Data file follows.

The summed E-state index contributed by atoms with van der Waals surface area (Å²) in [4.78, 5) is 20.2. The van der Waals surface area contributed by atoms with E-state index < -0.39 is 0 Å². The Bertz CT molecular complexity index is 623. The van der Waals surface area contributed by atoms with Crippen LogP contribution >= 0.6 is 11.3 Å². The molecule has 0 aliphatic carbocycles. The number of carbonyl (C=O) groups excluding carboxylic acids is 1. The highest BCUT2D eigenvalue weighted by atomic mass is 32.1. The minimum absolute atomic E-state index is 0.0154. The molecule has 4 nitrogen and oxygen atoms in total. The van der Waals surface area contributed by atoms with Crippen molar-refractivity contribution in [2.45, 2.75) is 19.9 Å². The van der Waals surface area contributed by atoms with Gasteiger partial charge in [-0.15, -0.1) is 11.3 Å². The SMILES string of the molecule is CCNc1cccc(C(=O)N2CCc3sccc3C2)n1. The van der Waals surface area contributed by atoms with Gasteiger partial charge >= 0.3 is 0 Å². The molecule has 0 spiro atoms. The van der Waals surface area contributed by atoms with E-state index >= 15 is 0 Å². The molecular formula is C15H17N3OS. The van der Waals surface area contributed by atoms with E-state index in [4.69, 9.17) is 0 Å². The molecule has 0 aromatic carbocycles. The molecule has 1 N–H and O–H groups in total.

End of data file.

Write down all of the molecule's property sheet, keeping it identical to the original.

The summed E-state index contributed by atoms with van der Waals surface area (Å²) in [4.78, 5) is 20.2. The van der Waals surface area contributed by atoms with E-state index < -0.39 is 0 Å². The Bertz CT molecular complexity index is 623. The van der Waals surface area contributed by atoms with Crippen LogP contribution >= 0.6 is 11.3 Å². The molecule has 0 aliphatic carbocycles. The number of carbonyl (C=O) groups excluding carboxylic acids is 1. The highest BCUT2D eigenvalue weighted by atomic mass is 32.1. The minimum absolute atomic E-state index is 0.0154. The molecule has 4 nitrogen and oxygen atoms in total. The van der Waals surface area contributed by atoms with Crippen molar-refractivity contribution in [2.45, 2.75) is 19.9 Å². The van der Waals surface area contributed by atoms with Gasteiger partial charge in [-0.15, -0.1) is 11.3 Å². The SMILES string of the molecule is CCNc1cccc(C(=O)N2CCc3sccc3C2)n1. The van der Waals surface area contributed by atoms with Gasteiger partial charge >= 0.3 is 0 Å². The molecule has 0 spiro atoms. The van der Waals surface area contributed by atoms with E-state index >= 15 is 0 Å². The molecular formula is C15H17N3OS. The van der Waals surface area contributed by atoms with E-state index in [4.69, 9.17) is 0 Å². The molecule has 0 aromatic carbocycles. The molecule has 1 N–H and O–H groups in total.